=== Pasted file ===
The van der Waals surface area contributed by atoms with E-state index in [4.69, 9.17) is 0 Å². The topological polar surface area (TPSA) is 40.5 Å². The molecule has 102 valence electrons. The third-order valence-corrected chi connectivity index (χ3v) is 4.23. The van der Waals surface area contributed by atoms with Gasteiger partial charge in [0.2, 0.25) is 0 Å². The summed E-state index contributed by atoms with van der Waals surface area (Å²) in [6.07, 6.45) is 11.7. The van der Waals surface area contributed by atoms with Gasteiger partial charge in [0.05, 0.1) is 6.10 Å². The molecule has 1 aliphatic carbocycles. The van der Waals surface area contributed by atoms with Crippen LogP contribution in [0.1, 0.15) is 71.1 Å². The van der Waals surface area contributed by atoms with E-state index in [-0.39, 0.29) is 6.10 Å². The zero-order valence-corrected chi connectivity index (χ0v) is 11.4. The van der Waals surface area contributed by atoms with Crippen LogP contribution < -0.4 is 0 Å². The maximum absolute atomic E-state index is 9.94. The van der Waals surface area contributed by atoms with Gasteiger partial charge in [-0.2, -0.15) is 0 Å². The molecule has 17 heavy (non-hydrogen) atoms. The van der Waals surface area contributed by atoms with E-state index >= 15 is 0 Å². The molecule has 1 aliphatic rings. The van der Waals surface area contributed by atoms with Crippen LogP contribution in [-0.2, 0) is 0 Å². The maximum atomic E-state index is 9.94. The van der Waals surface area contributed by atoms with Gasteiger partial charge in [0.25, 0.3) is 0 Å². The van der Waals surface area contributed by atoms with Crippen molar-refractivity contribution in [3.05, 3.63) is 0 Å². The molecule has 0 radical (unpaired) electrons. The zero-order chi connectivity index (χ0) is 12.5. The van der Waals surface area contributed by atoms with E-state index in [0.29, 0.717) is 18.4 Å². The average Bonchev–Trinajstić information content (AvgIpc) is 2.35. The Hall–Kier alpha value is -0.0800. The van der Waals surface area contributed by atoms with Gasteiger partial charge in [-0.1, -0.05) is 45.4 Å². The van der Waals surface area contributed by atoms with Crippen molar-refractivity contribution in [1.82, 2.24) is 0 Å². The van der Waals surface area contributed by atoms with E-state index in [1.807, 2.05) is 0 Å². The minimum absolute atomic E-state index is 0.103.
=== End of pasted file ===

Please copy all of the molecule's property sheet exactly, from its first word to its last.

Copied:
The van der Waals surface area contributed by atoms with E-state index in [4.69, 9.17) is 0 Å². The topological polar surface area (TPSA) is 40.5 Å². The molecule has 102 valence electrons. The third-order valence-corrected chi connectivity index (χ3v) is 4.23. The van der Waals surface area contributed by atoms with Gasteiger partial charge in [0.2, 0.25) is 0 Å². The summed E-state index contributed by atoms with van der Waals surface area (Å²) in [6.07, 6.45) is 11.7. The van der Waals surface area contributed by atoms with Gasteiger partial charge in [0.05, 0.1) is 6.10 Å². The molecule has 1 aliphatic carbocycles. The van der Waals surface area contributed by atoms with Crippen LogP contribution in [0.1, 0.15) is 71.1 Å². The van der Waals surface area contributed by atoms with E-state index in [-0.39, 0.29) is 6.10 Å². The zero-order valence-corrected chi connectivity index (χ0v) is 11.4. The van der Waals surface area contributed by atoms with Crippen LogP contribution < -0.4 is 0 Å². The maximum absolute atomic E-state index is 9.94. The van der Waals surface area contributed by atoms with Gasteiger partial charge in [-0.2, -0.15) is 0 Å². The molecule has 17 heavy (non-hydrogen) atoms. The van der Waals surface area contributed by atoms with E-state index >= 15 is 0 Å². The molecule has 1 aliphatic rings. The van der Waals surface area contributed by atoms with Crippen LogP contribution in [-0.2, 0) is 0 Å². The maximum atomic E-state index is 9.94. The van der Waals surface area contributed by atoms with Gasteiger partial charge in [0.25, 0.3) is 0 Å². The van der Waals surface area contributed by atoms with Crippen molar-refractivity contribution in [3.05, 3.63) is 0 Å². The molecule has 0 radical (unpaired) electrons. The zero-order chi connectivity index (χ0) is 12.5. The van der Waals surface area contributed by atoms with E-state index in [0.29, 0.717) is 18.4 Å². The average Bonchev–Trinajstić information content (AvgIpc) is 2.35. The Hall–Kier alpha value is -0.0800. The van der Waals surface area contributed by atoms with Gasteiger partial charge in [-0.1, -0.05) is 45.4 Å². The van der Waals surface area contributed by atoms with Crippen molar-refractivity contribution in [1.82, 2.24) is 0 Å². The van der Waals surface area contributed by atoms with E-state index in [1.807, 2.05) is 0 Å². The minimum absolute atomic E-state index is 0.103.